ROBERT M. MILLER, Petitioner v. FEDERAL DEPOSIT INSURANCE CORPORATION, Respondent
Robert Miller appeals from a decision of the Merit Systems Protection Board (“Board”) denying his request for corrective action under the Uniformed Services Employment and Reemployment Rights Act (USERRA). Miller v. Fed. Deposit Ins. Corp., No. SF-4324-14-0598-I-3 (M.S.P.B. July 24, 2015). For the reasons below, we affirm.1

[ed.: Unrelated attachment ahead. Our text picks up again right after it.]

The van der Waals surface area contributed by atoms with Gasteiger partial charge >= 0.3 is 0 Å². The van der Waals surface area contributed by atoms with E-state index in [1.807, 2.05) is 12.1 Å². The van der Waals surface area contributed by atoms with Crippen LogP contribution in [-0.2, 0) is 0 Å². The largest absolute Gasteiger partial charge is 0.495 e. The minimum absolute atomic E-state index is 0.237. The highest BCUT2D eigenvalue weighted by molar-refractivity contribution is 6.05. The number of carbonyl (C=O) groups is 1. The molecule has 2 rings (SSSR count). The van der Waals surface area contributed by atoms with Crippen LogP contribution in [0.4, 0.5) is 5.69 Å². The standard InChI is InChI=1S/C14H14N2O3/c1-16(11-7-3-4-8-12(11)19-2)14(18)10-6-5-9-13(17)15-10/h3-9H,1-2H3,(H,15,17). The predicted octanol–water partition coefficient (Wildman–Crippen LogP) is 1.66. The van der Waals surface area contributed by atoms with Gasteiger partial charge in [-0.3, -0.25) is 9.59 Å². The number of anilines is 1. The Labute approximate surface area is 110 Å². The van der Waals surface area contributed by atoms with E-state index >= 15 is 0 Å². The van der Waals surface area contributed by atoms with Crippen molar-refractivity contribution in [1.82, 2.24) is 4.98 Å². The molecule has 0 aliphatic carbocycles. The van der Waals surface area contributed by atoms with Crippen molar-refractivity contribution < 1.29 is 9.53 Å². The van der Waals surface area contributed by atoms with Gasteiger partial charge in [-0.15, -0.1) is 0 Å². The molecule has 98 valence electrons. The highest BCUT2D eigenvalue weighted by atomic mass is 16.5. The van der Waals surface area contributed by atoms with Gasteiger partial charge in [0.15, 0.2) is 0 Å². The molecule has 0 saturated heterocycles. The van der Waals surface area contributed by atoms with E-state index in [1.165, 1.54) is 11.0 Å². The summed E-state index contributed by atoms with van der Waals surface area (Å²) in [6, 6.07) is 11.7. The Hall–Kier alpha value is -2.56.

Dr. Miller is a preference-eligible disabled veteran and was employed as a Financial Analyst with the Division of Insurance and Research of the Federal Deposit Insurance Corporation (“agency”) at the time of his non-selection for a Financial Economist position with the agency. When Dr. Miller expressed interest in applying for the Financial Economist position, he was informed that the vacancy announcement for the position had closed. Dr. Miller informed the agency that his preference-eligible status entitled him to apply to the closed position. The agency then forwarded him an application packet and requested he return the completed application by the end of the next business day. The application included a questionnaire regarding the applicant's qualifications; the vacancy announcement explained that the applicant's resume must substantiate responses to the questionnaire.